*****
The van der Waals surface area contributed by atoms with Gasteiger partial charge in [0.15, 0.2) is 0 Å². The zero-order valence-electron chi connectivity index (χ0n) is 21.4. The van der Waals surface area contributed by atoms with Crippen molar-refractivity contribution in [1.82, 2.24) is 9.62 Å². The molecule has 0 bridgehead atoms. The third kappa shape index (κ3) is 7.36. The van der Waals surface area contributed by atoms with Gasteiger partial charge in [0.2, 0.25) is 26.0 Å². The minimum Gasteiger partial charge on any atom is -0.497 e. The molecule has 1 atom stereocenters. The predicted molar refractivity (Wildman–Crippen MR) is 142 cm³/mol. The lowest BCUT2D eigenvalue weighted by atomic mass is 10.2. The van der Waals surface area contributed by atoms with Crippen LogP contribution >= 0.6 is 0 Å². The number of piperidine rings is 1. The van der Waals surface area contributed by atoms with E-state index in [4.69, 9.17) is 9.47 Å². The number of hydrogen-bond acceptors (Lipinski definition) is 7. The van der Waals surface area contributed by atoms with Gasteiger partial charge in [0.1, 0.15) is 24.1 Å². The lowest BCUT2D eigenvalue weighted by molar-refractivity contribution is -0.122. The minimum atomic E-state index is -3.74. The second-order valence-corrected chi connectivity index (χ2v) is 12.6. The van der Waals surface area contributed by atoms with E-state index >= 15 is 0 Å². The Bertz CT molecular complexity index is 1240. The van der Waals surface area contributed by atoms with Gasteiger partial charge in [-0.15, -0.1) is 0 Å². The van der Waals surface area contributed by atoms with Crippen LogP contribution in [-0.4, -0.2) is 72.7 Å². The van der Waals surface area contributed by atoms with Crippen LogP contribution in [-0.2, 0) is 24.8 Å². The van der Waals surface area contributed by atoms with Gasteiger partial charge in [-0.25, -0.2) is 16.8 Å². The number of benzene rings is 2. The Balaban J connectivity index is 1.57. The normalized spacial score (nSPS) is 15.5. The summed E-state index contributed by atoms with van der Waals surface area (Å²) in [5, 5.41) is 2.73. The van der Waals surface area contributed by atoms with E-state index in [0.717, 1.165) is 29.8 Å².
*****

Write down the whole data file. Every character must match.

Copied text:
The van der Waals surface area contributed by atoms with Gasteiger partial charge in [0.15, 0.2) is 0 Å². The zero-order valence-electron chi connectivity index (χ0n) is 21.4. The van der Waals surface area contributed by atoms with Crippen molar-refractivity contribution in [1.82, 2.24) is 9.62 Å². The molecule has 0 bridgehead atoms. The third kappa shape index (κ3) is 7.36. The van der Waals surface area contributed by atoms with Gasteiger partial charge in [0.2, 0.25) is 26.0 Å². The minimum Gasteiger partial charge on any atom is -0.497 e. The molecule has 1 atom stereocenters. The predicted molar refractivity (Wildman–Crippen MR) is 142 cm³/mol. The lowest BCUT2D eigenvalue weighted by atomic mass is 10.2. The van der Waals surface area contributed by atoms with Crippen LogP contribution >= 0.6 is 0 Å². The number of piperidine rings is 1. The van der Waals surface area contributed by atoms with E-state index in [4.69, 9.17) is 9.47 Å². The number of hydrogen-bond acceptors (Lipinski definition) is 7. The van der Waals surface area contributed by atoms with Gasteiger partial charge in [0.1, 0.15) is 24.1 Å². The lowest BCUT2D eigenvalue weighted by molar-refractivity contribution is -0.122. The minimum atomic E-state index is -3.74. The second-order valence-corrected chi connectivity index (χ2v) is 12.6. The van der Waals surface area contributed by atoms with E-state index >= 15 is 0 Å². The Bertz CT molecular complexity index is 1240. The van der Waals surface area contributed by atoms with Gasteiger partial charge in [-0.15, -0.1) is 0 Å². The van der Waals surface area contributed by atoms with Crippen LogP contribution in [-0.4, -0.2) is 72.7 Å². The van der Waals surface area contributed by atoms with Crippen LogP contribution in [-0.2, 0) is 24.8 Å². The van der Waals surface area contributed by atoms with Gasteiger partial charge in [-0.25, -0.2) is 16.8 Å². The number of benzene rings is 2. The Balaban J connectivity index is 1.57. The normalized spacial score (nSPS) is 15.5. The summed E-state index contributed by atoms with van der Waals surface area (Å²) in [5, 5.41) is 2.73. The van der Waals surface area contributed by atoms with E-state index in [0.717, 1.165) is 29.8 Å².